Connection: In the short time we have attended our church we already feel connected to others in it. On Sunday mornings people come up to us to talk. One of the members of the church found out we snowboarded at a local mountain and called us to see if we wanted a ride one morning. The people in this church reach out to others and make them feel like family. We live far away from our family, but at Christmas we had no less that 3 invites for Christmas meals. We feel like people would miss us if we didn’t come to church.

Solid Teaching: Our pastor does not pull his punches. He calls it like it is. He encourages you to do the same. He has said from the front of the church that if we think our church is holding back the ministry God called us to then we should find a church that will support us. He also calls out the congregation on our poor behaviour. There is no below the belt at church and that is refreshing.

People work to live a real life: When you talk to others at the church you find out how they really are. They don’t just say that they are fine. At church it is possible to see people praying for others before the service over coffee. We don’t work to make sure that all perceive us as fine. People at the church air thier laundry and ask for help and prayer.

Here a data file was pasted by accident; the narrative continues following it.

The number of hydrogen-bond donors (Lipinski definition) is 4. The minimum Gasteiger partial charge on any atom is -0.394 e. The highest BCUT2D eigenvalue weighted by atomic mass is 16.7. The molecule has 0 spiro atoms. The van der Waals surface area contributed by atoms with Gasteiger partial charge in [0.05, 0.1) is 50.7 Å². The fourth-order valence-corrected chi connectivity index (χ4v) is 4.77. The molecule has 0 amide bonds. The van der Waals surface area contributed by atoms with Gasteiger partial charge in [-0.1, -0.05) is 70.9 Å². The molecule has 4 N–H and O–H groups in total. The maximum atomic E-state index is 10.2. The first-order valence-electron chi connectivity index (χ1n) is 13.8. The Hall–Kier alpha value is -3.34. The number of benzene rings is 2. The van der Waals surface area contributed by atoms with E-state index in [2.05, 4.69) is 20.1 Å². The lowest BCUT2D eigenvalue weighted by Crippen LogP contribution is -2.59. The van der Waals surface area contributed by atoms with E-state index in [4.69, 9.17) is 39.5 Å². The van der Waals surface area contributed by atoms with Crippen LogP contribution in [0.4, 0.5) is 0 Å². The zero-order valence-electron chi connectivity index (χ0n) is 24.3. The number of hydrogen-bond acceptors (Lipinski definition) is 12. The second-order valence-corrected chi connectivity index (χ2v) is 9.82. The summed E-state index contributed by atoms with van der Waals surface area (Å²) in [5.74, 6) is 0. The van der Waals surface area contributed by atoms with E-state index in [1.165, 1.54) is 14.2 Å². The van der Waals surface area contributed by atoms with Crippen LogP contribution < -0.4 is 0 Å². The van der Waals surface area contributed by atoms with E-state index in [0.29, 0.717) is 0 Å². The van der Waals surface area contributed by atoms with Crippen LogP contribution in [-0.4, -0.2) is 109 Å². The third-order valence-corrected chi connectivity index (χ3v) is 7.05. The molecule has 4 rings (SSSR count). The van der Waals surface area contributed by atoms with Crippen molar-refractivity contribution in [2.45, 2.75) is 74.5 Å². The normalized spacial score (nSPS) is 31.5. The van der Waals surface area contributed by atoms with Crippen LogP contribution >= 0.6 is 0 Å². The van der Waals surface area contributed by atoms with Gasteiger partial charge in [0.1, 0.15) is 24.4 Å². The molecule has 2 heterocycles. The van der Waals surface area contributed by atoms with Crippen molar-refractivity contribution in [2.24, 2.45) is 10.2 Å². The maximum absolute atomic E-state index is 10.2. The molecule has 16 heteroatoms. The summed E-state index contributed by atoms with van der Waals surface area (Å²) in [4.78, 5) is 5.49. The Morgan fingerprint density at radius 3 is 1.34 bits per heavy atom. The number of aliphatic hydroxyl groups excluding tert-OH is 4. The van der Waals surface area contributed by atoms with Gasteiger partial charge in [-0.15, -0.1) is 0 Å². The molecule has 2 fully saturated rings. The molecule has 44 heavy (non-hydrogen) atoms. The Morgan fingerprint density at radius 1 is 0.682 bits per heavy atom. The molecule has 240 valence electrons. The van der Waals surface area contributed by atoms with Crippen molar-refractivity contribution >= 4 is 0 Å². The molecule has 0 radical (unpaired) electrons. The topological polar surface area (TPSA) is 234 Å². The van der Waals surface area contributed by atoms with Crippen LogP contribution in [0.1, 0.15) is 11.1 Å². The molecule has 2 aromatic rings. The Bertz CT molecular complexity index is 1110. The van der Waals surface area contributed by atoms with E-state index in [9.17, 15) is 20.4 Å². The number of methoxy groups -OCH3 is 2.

Living Life in the Community: This stems from the point above. The natural outworking of a life of honesty with those around you is living like a family. In a family you know about others because you live in close proximity. With the faith that people show in each other while sharing thier problems they live in proximity to each other. This causes a community. Walking into the church the first day you could feel love in the building. Between the kids playing during the sermon and the hugs going around, even between the men, love permeates the place.